Definition of Financial Terms
Finance is a broad field in business that contributes to the bigger part of any organization, company or a nation. It involves national and international systems of financing business and banking. With the general field of finance, it is divided in to three distinct groups. That is the financial institutions and markets, financial management and investment. Financial institutions and markets consist of an overview of the financial system and its components of policy makers, monetary systems, and financial markets (Ronald, Melicher & Norton, 2010). A financial institution collects funds from savers and issues them to other individuals or invests them in people or businesses that need cash.
The financial management deals with how a business will manage its assets liabilities and equity to come up with goods and services in the business. The area of investment deals with individuals who invest in financial markets by using information from financial institutions to evaluate the various investments in securities. All this area is important in the identification of appropriate financial information before communicating to the managers and the decision makers. When an individual invest they normally expect a Return on Investment at the end of the stated period.
Return on investment
Return on investment is the total amount a company or a person Yield as a percentage of the total value of assets invested. It is calculated as income minus cost then multiple the results with cost of investment. This ratio helps express the total profit or loss on investment as a percentage of value invested.
Rate of Return
Rate of Return on the other hand is the discounting rate used in capital budgeting that makes the net present value equal to zero (Ben Best). It is normally used to rank the various projects to be undertaken and it appears in the cash flow as an expense.
A Cash Flow is the analysis of the essential movement of money in and out of business and it determines the business solvency. For a financial institution to make inform decisions and operate well, an efficient market should be available.
An Efficient Market is a market where security prices reflects all the information available and is in a position to adjust instantly to any new information in the market. In this efficient market, it comprises of a primary market and a secondary market for debt and equity securities.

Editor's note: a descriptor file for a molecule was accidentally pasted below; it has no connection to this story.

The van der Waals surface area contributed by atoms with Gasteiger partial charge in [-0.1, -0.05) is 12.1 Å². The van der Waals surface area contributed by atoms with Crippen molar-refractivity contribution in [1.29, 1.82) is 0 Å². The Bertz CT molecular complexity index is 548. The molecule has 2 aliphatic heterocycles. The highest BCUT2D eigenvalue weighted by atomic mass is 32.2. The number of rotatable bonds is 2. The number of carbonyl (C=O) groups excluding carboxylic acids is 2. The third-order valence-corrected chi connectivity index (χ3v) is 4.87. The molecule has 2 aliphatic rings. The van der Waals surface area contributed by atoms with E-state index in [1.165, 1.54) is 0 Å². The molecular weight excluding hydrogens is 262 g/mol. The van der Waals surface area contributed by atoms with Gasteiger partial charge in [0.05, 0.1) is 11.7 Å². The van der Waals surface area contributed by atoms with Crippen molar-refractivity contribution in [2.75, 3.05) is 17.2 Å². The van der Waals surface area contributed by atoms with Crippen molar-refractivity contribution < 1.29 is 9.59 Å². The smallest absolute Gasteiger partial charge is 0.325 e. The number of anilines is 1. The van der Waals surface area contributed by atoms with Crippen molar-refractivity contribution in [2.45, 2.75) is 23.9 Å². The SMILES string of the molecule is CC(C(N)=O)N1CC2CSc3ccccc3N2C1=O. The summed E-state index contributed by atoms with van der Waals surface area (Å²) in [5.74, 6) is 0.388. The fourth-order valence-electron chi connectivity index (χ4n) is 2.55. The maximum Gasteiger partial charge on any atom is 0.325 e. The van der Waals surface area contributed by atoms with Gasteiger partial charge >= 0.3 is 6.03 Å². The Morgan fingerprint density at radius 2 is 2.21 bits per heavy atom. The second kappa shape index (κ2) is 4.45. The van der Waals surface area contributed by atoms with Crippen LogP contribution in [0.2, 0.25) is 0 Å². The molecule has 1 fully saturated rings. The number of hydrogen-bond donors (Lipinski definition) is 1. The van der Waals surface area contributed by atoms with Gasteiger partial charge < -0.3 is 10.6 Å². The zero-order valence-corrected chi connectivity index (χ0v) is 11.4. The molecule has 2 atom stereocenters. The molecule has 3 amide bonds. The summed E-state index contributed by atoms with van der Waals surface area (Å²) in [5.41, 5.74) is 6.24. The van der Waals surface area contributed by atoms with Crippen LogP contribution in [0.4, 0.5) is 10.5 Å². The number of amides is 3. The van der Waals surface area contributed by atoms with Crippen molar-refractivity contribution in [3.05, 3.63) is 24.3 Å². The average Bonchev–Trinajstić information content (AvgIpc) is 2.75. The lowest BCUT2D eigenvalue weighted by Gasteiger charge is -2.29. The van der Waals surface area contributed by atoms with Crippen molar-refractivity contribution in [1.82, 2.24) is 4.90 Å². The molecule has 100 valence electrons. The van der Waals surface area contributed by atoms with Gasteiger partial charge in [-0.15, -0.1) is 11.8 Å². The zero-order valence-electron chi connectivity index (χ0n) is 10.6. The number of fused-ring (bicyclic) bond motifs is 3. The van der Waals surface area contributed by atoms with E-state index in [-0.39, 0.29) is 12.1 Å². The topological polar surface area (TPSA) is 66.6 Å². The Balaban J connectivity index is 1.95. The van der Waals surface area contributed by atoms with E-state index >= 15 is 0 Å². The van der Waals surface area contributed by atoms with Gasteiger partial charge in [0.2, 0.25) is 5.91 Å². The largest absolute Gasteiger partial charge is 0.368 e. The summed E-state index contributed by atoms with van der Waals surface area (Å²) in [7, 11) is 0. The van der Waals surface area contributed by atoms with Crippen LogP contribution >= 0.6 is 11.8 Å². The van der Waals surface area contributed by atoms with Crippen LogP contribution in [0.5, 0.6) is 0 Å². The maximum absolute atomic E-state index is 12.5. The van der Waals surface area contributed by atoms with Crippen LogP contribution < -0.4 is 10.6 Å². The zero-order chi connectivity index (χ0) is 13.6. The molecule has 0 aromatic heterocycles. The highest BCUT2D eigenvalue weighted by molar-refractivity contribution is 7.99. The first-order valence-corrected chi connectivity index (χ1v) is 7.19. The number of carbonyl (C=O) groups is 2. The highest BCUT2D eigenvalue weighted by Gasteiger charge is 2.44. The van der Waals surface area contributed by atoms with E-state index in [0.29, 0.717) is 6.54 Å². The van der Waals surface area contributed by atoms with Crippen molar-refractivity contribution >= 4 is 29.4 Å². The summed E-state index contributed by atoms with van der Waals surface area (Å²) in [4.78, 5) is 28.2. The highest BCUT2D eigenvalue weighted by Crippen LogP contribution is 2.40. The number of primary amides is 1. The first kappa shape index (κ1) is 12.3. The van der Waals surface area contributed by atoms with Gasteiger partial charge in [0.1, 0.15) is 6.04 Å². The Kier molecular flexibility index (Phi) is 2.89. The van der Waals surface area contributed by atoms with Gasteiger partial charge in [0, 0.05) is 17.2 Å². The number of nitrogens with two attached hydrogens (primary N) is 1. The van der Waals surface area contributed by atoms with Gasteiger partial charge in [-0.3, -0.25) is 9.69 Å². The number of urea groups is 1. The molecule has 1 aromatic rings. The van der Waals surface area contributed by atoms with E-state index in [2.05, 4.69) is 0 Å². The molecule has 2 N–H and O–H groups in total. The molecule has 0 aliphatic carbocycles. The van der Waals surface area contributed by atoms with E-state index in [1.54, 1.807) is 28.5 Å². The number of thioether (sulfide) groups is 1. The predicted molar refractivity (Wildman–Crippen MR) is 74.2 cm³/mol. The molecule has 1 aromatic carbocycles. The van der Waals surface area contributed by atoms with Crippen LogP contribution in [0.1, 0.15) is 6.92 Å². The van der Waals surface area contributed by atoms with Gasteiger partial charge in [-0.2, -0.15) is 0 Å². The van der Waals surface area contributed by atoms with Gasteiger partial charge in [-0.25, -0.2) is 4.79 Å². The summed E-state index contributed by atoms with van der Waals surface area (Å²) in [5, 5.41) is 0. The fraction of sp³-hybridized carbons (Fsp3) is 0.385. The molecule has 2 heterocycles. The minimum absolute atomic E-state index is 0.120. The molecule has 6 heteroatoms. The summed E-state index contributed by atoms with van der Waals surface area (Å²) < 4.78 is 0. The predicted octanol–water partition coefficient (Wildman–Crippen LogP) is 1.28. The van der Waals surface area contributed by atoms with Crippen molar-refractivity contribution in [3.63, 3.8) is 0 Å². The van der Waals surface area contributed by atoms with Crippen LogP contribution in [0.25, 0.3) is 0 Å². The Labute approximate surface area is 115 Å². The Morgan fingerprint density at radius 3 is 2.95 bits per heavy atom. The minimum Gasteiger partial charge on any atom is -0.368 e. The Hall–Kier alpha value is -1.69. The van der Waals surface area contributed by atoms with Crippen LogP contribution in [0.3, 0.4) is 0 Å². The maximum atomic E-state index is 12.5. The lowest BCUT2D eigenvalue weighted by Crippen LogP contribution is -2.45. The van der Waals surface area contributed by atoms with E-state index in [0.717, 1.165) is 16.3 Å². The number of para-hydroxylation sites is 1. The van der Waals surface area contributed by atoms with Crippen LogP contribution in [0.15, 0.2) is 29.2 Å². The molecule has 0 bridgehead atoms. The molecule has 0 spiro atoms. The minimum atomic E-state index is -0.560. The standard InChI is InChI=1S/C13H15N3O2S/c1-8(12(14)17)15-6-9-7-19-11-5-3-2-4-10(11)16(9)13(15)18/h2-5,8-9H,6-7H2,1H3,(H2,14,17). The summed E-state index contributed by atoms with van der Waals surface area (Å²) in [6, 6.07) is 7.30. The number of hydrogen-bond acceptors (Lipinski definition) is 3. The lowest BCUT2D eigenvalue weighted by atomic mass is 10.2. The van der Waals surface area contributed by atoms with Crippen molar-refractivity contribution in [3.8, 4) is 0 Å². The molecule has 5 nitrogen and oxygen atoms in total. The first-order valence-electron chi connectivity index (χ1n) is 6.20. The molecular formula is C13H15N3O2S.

A Primary Market is where they offering initials or origination of equity securities and debt. It is the only market, where the issuers of security directly benefit from the sale of the securities.
Secondary Market is a physical location or an electronic forum where equity securities and debts are traded. It facilitates the movement of beforehand issued securities from on hand investors to new investors. This market is divided into short term-money and long term-capital market categories.
Capital is the borrowed sum of money or equity with which the firm's assets are acquired, and its operations are funded. Financial capital is divided into three categories, equity capital, debt capital and specialty capital (Moyer, Joehnk & Koch, 2001). Equity capital also known as book value or stock is the value of assets minus liabilities.
Debt capital is the amount of money that an individual invest into a business with an understanding that it will be refund back at a future date to the lender. The period for the refund to be made is normally stated before the release of the debt capital and upon giving a security.
Security is the property, or good an individual gives to a financial institution where the money was borrowed, for example, giving out share as a security from a loan borrowed in a bank. Security can also be made upon an oversight of an identified risk in the business.
Risk can be defined as any threat that a company or an organization faces. When the security given represents the debt issued by a company or government it is called a bond. This allows them to borrow money from the bondholders.